I was surprised to find a stunning Frangipani tree growing near where I live in the dry, hot climate of South Australia, so of course I took lots of photos and then thought, ‘I’ll be back in winter to take cuttings from you’!

My surprise was because I didn’t think Frangipani would grow (in the ground) so far away from its preferred climate of tropical and sub-tropical environs (it is a native of central America but not of Hawaii, as many people think because so many are grown there).

Frangipani is quite drought tolerant, in spite of its association with the tropics. In fact there is more of an issue with overwatering, as rotting can occur, especially of cuttings and young plants. However, it is frost tender, although the deciduous species would fare better but a late spring frost could be an issue for young and small plants.

frangipani flowers low res (1024x824)The commonly grown Frangipani (Plumeria rubra), pictured here, is a small, winter-deciduous tree (although there are different species, so you need to check) that grows to about 5-6 metres in height and about the same in width. It’s related to Oleander and has the same milky, toxic sap, so that is a watch-point. However, the flowers have a divine scent and the tree has a lovely natural shape, so it’s quite irresistible.

If you live in northern Australia you will have access to a wider variety of cultivars with a variety of flower colours.

Frangipani can be susceptible to fungal diseases, such as downy and powdery mildew and frangipani rust, which can all be treated. Stem rot and black tip die back, as the names suggest, result in rotting stems and tip growth blackening and dying. Usually the result of stress, insect attack, or old age, the stems can merely be cut back to below the problem area. Copper based fungicides can be used to treat all of these problems.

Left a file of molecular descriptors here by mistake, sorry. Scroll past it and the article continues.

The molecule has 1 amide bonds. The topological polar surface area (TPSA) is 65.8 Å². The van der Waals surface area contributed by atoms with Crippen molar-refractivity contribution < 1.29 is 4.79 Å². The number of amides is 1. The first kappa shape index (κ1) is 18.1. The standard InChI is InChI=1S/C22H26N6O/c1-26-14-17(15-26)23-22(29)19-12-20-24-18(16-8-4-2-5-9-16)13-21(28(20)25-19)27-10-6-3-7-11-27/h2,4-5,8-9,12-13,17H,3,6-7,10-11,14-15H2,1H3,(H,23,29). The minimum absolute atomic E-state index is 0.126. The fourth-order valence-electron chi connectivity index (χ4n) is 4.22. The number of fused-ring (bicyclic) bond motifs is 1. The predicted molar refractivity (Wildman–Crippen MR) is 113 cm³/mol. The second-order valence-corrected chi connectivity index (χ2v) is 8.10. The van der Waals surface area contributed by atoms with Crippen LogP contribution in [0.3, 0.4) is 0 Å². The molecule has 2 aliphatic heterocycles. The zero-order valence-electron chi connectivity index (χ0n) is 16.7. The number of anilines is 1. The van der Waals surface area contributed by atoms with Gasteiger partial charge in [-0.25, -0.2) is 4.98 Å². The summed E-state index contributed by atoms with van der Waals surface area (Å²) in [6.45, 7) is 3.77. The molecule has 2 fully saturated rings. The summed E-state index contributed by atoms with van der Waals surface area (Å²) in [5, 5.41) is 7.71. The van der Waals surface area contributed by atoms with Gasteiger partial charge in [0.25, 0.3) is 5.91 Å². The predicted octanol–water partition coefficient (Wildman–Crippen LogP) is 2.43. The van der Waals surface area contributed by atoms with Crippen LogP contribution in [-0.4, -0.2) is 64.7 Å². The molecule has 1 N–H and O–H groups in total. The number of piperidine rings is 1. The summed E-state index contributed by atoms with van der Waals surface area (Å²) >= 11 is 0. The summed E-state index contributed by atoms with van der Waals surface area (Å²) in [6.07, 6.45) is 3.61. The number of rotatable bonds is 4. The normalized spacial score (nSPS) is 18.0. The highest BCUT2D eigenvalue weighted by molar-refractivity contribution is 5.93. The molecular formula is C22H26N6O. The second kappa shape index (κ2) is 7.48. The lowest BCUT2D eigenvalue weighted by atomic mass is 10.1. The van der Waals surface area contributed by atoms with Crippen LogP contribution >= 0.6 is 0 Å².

Sap sucking insects do like the tree, but then if you encourage predators (such as lady birds) by not using insecticides, you will find this plant quite easy care. Planting flowers such as daisies, marigold, calendula, sweet alice and zinnias and herbs such as garlic chives, dill, feverfew and mustard will attract a variety of insects that provide a meal for the ladybirds. Those flowering plants also give shelter for predatory insects. Hemispherical scale is another nasty but again, encourage the predators. Be vigilant and a problem won’t get out of control. White oil can be used to control scale.

Propagation is by seed or cuttings. Cuttings can be taken at any time (watch that milky sap, it is a skin irritant too) but are best taken in winter as hard wood cuttings since the sap isn’t flowing and there are no leaves to worry about.


http://www.allthingsfrangipani.com/frangipanis.html (This is an excellent website, with lots of detailed information on growing and information on history, introduction to Australia, myths and legends, and different species)


Frances Saunders is a horticulturist (B.App.Science), landscape designer and writer now based in Murray Bridge, South Australia after 25 years in Melbourne

Photos: Frances Saunders